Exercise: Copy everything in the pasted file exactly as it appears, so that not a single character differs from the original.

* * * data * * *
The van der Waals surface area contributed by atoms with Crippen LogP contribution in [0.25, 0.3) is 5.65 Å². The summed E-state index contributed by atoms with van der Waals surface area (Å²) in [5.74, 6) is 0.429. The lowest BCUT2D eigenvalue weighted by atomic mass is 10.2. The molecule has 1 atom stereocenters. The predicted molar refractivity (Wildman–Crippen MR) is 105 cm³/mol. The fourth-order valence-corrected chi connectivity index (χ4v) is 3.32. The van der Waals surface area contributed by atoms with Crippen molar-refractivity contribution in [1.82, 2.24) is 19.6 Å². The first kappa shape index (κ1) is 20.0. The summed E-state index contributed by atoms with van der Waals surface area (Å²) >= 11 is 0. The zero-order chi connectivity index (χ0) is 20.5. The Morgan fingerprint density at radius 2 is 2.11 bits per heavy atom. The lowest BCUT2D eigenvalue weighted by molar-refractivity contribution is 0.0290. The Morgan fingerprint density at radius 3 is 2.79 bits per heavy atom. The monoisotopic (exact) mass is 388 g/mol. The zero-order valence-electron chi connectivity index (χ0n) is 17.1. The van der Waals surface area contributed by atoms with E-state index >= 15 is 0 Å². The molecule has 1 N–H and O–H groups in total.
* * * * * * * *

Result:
The van der Waals surface area contributed by atoms with Crippen LogP contribution in [0.25, 0.3) is 5.65 Å². The summed E-state index contributed by atoms with van der Waals surface area (Å²) in [5.74, 6) is 0.429. The lowest BCUT2D eigenvalue weighted by atomic mass is 10.2. The molecule has 1 atom stereocenters. The predicted molar refractivity (Wildman–Crippen MR) is 105 cm³/mol. The fourth-order valence-corrected chi connectivity index (χ4v) is 3.32. The van der Waals surface area contributed by atoms with Crippen molar-refractivity contribution in [1.82, 2.24) is 19.6 Å². The first kappa shape index (κ1) is 20.0. The summed E-state index contributed by atoms with van der Waals surface area (Å²) >= 11 is 0. The zero-order chi connectivity index (χ0) is 20.5. The Morgan fingerprint density at radius 2 is 2.11 bits per heavy atom. The lowest BCUT2D eigenvalue weighted by molar-refractivity contribution is 0.0290. The Morgan fingerprint density at radius 3 is 2.79 bits per heavy atom. The monoisotopic (exact) mass is 388 g/mol. The zero-order valence-electron chi connectivity index (χ0n) is 17.1. The van der Waals surface area contributed by atoms with E-state index >= 15 is 0 Å². The molecule has 1 N–H and O–H groups in total.